I have been a true fan of Formula One for a very long time. My exposure to it all started when I was a youth. I had an uncle that went to England to race Formula Fords and build fiberglass moldings for, well, a number of teams, Formula One included if my memory serves me correctly. Of course, this was in the day when cars were still made of aluminum and fiberglass, not carbon fiber – circa 1971 or so.
That year, Bernie Ecclestone became the owner and team manager for the Brabham F1 team. His power in the sport expanded to being the chief executive of the Formula One Constructors Association in 1978, now the President and CEO of Formula One Management. He is, without question, the most powerful man in Formula One.
I have been witness to 40 years of Formula One history. When you stand back and take a look at the big picture, it becomes readily apparent to this F1 aficionado there are four rules that must be obeyed in order to get an F1 event in any locale. Circuit Of The Americas (COTA), please take note.
Rule #1: Formula One is Bernie Ecclestone’s domain. When you think of F1, you also think of Ecclestone. He has put it on the map, has established lucrative TV rights, and has made it one of the top 3 sports in global viewership. There is a reason why they call him a “supremo”,
Rule #2: Don’t mess With Bernie, because F1 is his baby. And sorry, Don’t Mess With Texas doesn’t hold a candle to Don’t Mess With Bernie, especially when it comes to F1. No ifs, ands, or buts. He rules it with an iron fist.
Rule #3: If you ever get a crazy misguided thought that you can negotiate with Bernie, stop and regain your insanity. Do not be so foolish to think so. See Rule #2. He sets the rules and the cost, and you have no other say in the matter, whether you want to believe it or not.
Rule #4: If you want an F1 race, simply do as Bernie says. Or not. Sign his contract, ante up the cash, and do it on his timeline. Ask the organizers of the Canadian Grand Prix, one of the most popular events in the series. It was dropped from the 2009 calendar – until they could reach an agreement with Formula One (i.e. Bernie) to get back on the calendar from 2010 to 2014. Even if all the teams tell you that they want to go there, Bernie calls the shots.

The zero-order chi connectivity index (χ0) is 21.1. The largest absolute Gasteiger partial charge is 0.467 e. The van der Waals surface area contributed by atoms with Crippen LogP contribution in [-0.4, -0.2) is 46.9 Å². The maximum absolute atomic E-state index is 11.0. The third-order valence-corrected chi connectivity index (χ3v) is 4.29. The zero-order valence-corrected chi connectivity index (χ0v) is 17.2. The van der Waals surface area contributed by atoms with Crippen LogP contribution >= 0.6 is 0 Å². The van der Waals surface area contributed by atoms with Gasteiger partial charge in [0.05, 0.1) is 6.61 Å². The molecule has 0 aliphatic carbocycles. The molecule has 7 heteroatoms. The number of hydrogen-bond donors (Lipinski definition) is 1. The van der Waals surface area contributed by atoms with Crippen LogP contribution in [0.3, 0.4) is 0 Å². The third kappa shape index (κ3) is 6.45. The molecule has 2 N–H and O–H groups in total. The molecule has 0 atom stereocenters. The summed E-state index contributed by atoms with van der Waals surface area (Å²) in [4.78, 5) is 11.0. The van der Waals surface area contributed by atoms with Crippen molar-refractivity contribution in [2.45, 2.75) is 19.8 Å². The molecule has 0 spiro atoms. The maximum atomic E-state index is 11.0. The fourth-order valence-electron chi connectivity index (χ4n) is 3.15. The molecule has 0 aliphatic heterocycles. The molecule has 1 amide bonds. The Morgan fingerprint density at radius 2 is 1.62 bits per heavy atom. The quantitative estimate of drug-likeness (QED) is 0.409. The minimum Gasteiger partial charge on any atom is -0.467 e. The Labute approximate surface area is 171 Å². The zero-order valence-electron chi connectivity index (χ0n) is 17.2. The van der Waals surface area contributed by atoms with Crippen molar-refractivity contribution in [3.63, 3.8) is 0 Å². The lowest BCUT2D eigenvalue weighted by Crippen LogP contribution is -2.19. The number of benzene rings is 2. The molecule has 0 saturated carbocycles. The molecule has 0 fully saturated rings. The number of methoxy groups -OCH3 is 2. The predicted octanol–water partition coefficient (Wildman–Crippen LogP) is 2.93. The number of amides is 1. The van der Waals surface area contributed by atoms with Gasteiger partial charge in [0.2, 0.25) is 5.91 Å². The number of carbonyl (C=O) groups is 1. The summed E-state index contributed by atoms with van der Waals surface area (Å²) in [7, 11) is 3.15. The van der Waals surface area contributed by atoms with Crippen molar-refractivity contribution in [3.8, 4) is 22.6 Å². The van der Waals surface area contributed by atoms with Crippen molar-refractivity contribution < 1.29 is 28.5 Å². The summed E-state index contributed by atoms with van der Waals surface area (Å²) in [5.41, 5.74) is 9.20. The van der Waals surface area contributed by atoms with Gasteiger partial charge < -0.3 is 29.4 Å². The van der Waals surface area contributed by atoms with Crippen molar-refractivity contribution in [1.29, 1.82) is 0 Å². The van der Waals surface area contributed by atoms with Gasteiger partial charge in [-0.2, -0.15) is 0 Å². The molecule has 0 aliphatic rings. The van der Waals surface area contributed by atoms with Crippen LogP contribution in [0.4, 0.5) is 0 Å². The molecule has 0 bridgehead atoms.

Just look at a recent interview (11/28/2011) with Autoweek, and you will see exactly what I mean:
So you want the guarantees that you're talking about?
They have a contract, which if they want to sign it, they're OK, and if they don't, it's OK as well.
They put out a release on Thanksgiving saying they sent a revised contract to you. It's not normally your style to sign contracts people send back to you, is it?
They're not in a position to do that. Well they are, and they have, but we are not interested.
If the U.S. GP doesn't happen, will you juggle other races around?
It's probably a bit late now. This is what these people don't understand. They're sitting there on their own, thinking about their race, buying something that they can't afford, thinking the world is going to change for them. Which it isn't.
Classic Ecclestone, indeed.
There is a longstanding history of this behavior. It is not that it is good or bad, it is what it is. Accept it, and move forward. It is the way of the F1 world. Let’s make this simple for COTA: do not screw around with Bernie Ecclestone. Do not think you can “negotiate” a business deal with him. He sets his terms, and either you meet them or you don’t. Ecclestone can take his show to any place in the world, any place that is prepared to give him the money to do so. And hard as it is for Texans to believe, there are plenty of places chomping at the bit to have a Formula One race.
Ecclestone gave COTA an extension of sorts. The deadline had been November 30; it is now December 7, and I for one will be keeping my fingers crossed until then. With that said, I really hope that the deal gets completed. Austin will benefit from it in more ways than we can imagine, and it will put us on the map globally in ways that we have never done before.
For a timeline of this dispute, click here.
Photo credits: PresidenBertho